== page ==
Southern France – the snake
I guess I fell in love with travelling on my family’s long camping trips to the South of France. We would always go there by car, a small dirty whitish Opel car, that we loved and cherished, but  that definitely was not built to host a whole family and their intense amount of camping gear. Me and my sister weren’t bothered at all by the lack of foot space though. In my case quite the opposite – I even enjoyed the adventurously uncomfortable feeling, finding it weirdly cosy. I loved those long drives, sinking deep into the soft, grey polyester seats, listening to Eric Clapton mix tapes and wallowing in thrilling anticipation. I still know this feeling of excitement, when travelling so well. How I longed for that moment of arrival, of smelling the aromatic air, filled with the rattle of cicadas and the wind in the pine trees – because I knew we had an amazing week ahead. We always met my aunt, uncle and cousins at the campsite and for the next week us kids would turn the whole thing into a giant playground. Everything around us seemed special – different than at home and therefore beyond exciting. We particularly loved building massive zoos, turning nature’s materials into animal families, houses and corrals. A pine cone easily resembled a seal and with some paint on it a former branch was turned into a snake. This neon green, wooden snake is one of my oldest souvenirs, I’ve kept it over all those years to remind me of those magical weeks we had, of the spirit of discovery that I think of as so important and never want to lose.


New York – the whale
It was my first time in New York and I could not stop staring at everything around me. Even just the blink of an eye seemed too long with eyes closed. I did not want to miss out, did not want to sleep. What a cliche! I secretly laughed at myself, but just went with it. There were no plans, I just wandered around, my mind aroused, my heart beating fast. Some scenes of my trip seemed like a movie to me, as if I was watching myself from the outside, having coffee with strangers and sugary granola bars on the pavement. It was beautiful, weirdly unreal. One day I strolled through a flea market somewhere in Brooklyn by the water, together with a girl I just met. Her hair was blue (what else) and the grin on her face huge. In a dirty box, full of old plastic soldiers, I found a little pottery whale. It emerged delicately from its surrounding, a shimmering blue. I could not help but rescue it and take it home. A new home for a kitschy whale figurine and a well-spent dollar, that always reminds me of those wonderful first days in New York.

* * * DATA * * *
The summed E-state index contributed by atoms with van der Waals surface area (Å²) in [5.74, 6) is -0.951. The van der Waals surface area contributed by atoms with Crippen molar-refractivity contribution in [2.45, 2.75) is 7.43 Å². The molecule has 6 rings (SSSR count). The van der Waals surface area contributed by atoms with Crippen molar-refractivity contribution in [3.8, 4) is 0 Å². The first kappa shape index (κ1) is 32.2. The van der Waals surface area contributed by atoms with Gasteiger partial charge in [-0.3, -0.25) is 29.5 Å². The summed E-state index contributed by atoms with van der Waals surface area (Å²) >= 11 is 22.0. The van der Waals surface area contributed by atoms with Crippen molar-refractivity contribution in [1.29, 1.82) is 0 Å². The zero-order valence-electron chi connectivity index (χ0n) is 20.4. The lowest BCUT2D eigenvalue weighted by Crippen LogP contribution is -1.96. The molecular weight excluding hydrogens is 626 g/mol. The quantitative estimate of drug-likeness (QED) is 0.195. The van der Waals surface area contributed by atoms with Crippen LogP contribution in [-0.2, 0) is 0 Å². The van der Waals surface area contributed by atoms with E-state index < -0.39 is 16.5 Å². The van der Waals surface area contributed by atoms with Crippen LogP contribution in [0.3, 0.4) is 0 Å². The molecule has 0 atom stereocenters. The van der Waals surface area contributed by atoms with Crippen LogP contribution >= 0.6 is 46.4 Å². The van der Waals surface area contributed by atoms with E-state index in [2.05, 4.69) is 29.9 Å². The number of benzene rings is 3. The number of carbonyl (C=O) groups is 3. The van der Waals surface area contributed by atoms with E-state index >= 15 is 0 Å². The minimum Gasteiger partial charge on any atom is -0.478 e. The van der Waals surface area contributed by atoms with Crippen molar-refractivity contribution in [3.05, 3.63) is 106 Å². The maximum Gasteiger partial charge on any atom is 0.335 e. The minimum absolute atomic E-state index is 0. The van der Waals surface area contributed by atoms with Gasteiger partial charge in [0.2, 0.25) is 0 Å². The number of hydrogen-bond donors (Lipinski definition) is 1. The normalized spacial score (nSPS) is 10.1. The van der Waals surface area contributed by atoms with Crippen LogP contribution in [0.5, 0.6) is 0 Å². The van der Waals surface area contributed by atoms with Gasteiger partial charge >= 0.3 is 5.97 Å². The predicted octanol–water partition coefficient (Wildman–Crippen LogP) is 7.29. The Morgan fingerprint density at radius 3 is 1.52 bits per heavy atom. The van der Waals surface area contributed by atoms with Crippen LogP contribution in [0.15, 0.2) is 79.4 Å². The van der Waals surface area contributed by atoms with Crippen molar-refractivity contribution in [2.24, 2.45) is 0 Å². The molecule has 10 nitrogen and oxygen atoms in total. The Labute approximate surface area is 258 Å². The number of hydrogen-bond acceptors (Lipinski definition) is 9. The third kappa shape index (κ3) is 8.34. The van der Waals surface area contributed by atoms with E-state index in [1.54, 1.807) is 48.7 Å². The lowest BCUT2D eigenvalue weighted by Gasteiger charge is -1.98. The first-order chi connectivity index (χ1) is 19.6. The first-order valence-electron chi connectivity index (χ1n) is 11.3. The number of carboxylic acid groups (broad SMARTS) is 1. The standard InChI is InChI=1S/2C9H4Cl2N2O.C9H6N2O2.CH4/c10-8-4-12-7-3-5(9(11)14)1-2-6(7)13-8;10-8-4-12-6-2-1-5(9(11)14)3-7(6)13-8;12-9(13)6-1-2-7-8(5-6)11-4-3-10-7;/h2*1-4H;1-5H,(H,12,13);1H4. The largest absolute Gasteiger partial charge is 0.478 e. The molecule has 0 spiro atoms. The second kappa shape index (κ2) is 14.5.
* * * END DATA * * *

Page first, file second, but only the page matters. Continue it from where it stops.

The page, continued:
Toronto – the white squirrel
It was one of the last days of my first long stay in Toronto and I was torn between crying out loud and constantly laughing. Not because I wanted to leave but – cheesy fun fact – out of gratitude. Moving to Canada and living there for a while enabled me to access a part of myself that I did not know so well before and that I got to know better during my stay. Thankfully. I lived very close to Trinity Bellwoods, a park that’s famous for (not so) stealthy public drinking and being home to a white squirrel. The white squirrel. All I wanted was to meet this magical creature. And I just never did. Until that particular day, where it casually climbed a tree right in front of me, just like all its infamous grey and black little friends. Unpretentious, all of a sudden, a very likeable little animal. I smiled, notionally said thank you for the absolution to leave and got a small, constantly nodding white squirrel figurine the next day. To remember to say yes to the unknown.




All photos by Tabea Mathern